Researchers find potential new target for autism, retardation therapies

Theallineed/NC&T/UBC

Alaa El-Husseini, an assistant professor of Psychiatry and a member of the Brain Research Centre at UBC, along with UBC PhD student Kim Gerrow, led the three-year investigation. Together with researchers at the University of Milano in Italy and the University of Calgary, they uncovered a group of protein molecules that can promote or disrupt formation of synapses -- where nerve cells communicate using chemical messengers.

The research was published in the Feb. 16, 2006 issue of Neuron.

"We now know the fundamental mechanism that controls chemical communication in the brain," says El-Husseini. "This offers a new focus for developing treatment for diseases caused by chemical imbalances in the brain, such as autism."

Using sophisticated equipment to view brain messaging at the cellular level, the team witnessed, in animal models, how the protein group assembles at sites of contact between nerve cells to form new synapses.

The investigators showed that by manipulating the function of one of the proteins, known as PSD-95, they could turn synaptic activity up or down. Specifically, they showed that disrupting the function of PSD-95 provoked a loss of excitatory synapses (chemical messages that stimulate brain cell activity) and an increase in inhibitory synapses (messages that diminish activity).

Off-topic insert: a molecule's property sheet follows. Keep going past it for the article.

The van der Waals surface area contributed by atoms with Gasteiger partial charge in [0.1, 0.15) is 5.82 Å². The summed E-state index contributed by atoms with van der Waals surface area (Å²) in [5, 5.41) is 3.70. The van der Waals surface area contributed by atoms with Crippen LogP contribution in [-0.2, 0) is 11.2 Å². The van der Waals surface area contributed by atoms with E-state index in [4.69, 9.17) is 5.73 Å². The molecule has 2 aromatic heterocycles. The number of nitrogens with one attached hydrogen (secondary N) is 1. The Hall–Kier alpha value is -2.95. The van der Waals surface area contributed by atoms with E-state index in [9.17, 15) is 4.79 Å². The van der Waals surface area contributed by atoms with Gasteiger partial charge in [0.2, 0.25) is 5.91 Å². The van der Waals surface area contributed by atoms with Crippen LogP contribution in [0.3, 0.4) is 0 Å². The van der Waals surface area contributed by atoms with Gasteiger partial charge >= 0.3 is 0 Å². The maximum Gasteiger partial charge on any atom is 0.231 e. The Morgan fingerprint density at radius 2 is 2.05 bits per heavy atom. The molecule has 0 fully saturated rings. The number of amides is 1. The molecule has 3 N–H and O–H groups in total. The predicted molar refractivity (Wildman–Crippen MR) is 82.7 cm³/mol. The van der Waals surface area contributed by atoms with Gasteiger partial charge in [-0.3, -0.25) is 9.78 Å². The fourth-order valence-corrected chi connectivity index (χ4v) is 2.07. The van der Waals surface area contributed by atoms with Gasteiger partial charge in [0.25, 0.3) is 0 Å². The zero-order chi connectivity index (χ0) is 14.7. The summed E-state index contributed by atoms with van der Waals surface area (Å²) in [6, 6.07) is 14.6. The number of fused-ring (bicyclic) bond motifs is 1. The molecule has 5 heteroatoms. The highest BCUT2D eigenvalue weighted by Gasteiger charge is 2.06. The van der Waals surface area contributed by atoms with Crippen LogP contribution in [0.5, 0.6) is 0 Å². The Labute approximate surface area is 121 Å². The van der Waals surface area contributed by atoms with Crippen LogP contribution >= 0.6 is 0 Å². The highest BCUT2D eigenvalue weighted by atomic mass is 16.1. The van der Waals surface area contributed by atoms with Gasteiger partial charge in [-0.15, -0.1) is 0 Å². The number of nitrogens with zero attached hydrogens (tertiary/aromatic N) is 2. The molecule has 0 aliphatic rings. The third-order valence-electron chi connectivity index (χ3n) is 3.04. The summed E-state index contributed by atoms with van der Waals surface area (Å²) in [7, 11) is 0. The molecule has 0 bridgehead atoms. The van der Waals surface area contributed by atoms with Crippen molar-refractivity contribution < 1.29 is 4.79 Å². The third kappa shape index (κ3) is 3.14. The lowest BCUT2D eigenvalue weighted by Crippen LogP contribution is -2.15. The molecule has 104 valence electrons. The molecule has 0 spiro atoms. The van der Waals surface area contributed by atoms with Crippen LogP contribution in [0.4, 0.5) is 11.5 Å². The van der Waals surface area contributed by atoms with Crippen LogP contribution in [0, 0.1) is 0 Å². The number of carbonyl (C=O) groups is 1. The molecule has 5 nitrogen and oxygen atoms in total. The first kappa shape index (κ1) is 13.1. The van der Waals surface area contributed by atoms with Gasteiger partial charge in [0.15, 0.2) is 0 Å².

The findings reveal an important mechanism by which nerve cells control the chemical balance critical to healthy brain function. When balance is disrupted, the flow of information among brain cells in certain areas becomes confused. The result is impairments in perception, thought and behavior seen in patients with brain disorders ranging from retardation and autism to major psychoses including schizophrenia and depression.

"This is an important discovery for the millions of Canadians who suffer from psychiatric disorders caused by chemical imbalances in the brain. The work of Dr. El-Husseini and his team could soon provide patients with effective treatments and allow them to be active again in our society," says Inez Jabalpurwala, president of NeuroScience Canada, whose Brain Repair Program helped support this research. "Psychiatric disorders cost the Canadian economy billions of dollars, including healthcare costs and lost productivity."

Researchers are now examining whether new strategies such as use of interference peptides that modulate these proteins' function may help to correct the chemical imbalance associated with many brain disorders. Researchers estimate it will be about five years before the findings can be incorporated into new therapies.

Project support totaling more than $2 million comes from NeuroScience Canada; the Canadian Institutes for Health Research; the EJLB Foundation in Quebec; and the Michael Smith Foundation for Health Research.

Fifty percent of all Canadians - about 15 million people - have had a brain disorder, or injury of the brain, spinal cord or nervous system impact their family. Based on Health Canada data, the economic burden of these disorders is conservatively estimated at $22.7 billion annually.


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